It tasted supprisingly good! just like normal brown bread, I used about 100/150 acorns and got around 250g flour I mixed this with about 50g plain white bread flour, water and butter and used a bread machine but it defionatly wouldn't have worked in the oven it was very wet!How does it taste ? and how much did you need to make the bread ?
This is what I did but I dried them in the dehydrator afterwards to just tap them out onto the tray but it seems lots of effort to cut them up one by one especially is I wanted to make lots of flour?I generally just slit mine with a wee sharp knife and shell them like peas.
I'll try this!!!Hi denny,
I place a dish towel onto a cutting board sitting on the kitchen counter top. I lay 5 dried acorns on the towel. I fold the towel over them and whack each once with a 1lb. mallet. It cracks the shells and also loosens the testa, which comes right off. I remove the shells and testas as I transfer the nutmeats from the towel to a bowl holding my shelled acorns. The folded towel keeps pieces of the shell from flying around the kitchen.
I tryed this by roasting them in the oven but they tasted vile! nothing like coffee? any tips? ThanksThe ones I showed don't need leached. So I just quartered and shelled them, roasted them in a dry frying pan and then ground them up for coffee. Tbh, I think it makes better coffee if the grounds are re-roasted just before brewing, but that's maybe just my tastes
Steve Mould did a good video on how Oak trees produce a glut of acorns in five year cycles which overwhelms Squirrels ability to cache and find them so they end up leaving lots to grow.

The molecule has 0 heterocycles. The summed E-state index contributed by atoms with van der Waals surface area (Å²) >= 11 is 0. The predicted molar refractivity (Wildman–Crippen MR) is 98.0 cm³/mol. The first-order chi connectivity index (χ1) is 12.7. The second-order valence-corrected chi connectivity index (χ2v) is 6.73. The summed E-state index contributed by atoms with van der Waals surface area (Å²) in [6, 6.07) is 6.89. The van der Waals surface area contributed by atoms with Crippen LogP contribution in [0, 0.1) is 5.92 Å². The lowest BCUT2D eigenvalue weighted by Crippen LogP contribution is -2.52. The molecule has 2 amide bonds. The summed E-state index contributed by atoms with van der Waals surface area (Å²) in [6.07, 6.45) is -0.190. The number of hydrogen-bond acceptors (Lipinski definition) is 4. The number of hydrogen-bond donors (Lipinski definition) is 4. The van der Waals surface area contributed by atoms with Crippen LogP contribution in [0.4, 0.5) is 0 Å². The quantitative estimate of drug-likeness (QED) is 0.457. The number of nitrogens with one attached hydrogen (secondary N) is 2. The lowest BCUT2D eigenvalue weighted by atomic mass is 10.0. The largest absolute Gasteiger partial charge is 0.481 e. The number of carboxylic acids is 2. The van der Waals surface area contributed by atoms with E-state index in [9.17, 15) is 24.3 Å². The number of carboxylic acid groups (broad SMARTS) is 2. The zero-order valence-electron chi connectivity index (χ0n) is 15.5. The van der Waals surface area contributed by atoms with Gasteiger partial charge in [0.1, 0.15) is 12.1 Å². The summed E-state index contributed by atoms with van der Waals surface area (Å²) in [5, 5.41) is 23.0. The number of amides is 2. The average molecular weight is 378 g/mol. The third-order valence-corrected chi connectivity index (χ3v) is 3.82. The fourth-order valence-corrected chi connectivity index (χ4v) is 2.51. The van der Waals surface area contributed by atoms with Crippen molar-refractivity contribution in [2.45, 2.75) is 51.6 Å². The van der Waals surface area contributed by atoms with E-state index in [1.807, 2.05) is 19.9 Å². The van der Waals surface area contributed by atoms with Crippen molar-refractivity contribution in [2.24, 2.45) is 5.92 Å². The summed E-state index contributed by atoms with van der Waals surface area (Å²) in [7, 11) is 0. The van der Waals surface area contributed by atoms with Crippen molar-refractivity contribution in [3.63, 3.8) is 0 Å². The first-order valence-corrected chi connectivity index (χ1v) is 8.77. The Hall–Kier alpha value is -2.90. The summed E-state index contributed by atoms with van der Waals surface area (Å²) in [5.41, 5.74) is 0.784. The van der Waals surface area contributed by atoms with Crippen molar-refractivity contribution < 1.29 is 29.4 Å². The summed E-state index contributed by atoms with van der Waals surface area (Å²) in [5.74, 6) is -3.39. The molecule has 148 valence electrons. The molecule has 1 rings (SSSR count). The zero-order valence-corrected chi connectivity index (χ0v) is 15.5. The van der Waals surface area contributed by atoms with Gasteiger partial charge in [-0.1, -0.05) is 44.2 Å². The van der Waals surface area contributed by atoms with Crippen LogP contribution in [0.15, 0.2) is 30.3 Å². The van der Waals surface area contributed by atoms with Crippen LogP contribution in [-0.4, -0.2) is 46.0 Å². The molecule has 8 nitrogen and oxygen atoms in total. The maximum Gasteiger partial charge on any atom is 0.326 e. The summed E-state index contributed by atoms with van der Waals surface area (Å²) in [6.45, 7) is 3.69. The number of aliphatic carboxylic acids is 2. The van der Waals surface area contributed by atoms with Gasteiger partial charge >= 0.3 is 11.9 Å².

Yeah, I know its slightly off topic but I've got a mind like a Magpie and it picks up random shiny things.
His other videos are pretty good as well and the one about Hep A and uncooked mussels is an eye opener.
Dunno, Beech trees go in mast and produce a bigger crop every few years but I don't know if the effect is synchronized with other trees like it is with oak trees.The 5 year cycle thing is interesting. Do you happen to know if other Nut producing Trees ( Hazels ) do similar?
I tried acorns for the first time this season and found a process that I'm happy with and gives plenty of calories for the effort. It takes time, but not a lot of work considering what you get.
1. Collect the acorns, checking for insect holes
2. Shelled them using finger nail. I found so long as they weren't too hard or completely brown I could generally do it without using a knife
3. Gently dried then in a like warm oven. This caused the 'testa' or thin brown membrane to crisp and easily brush off.
4. Finely diced them with knife on a chopping board.
5. I then let them rest in a bowl of water. Any remaining testa could be skimmed from the surface easily. I changed the water morning and night for 7 days. On the 7 th day the water was reasonably clear and the acorn tasted ok
6. Strained the acorns in a muslin cloth then dried again in the oven - on a gentle heat.
7. Ground with pestle and mortar into a flour. This would be much easier with a coffee grinder or something similar.
I then made two acorn bannocks by mixing with water into a paste and frying. For the second bannock I added a bit of bread flour. The second bannock was better and firmer, but both were nice.
Another thing I've learned from research on the internet; if you're making flour, do not heat the acorns over 60 degrees c at any stage, or the starch will cook. Secondly, acorn flour does not contain gluten, so will not bond or rise in a dough the way bread flour does. Hence my bannock without bread flour was a little crumbly.
I also roasted beach nuts while waiting for the acorns and they are very tasty.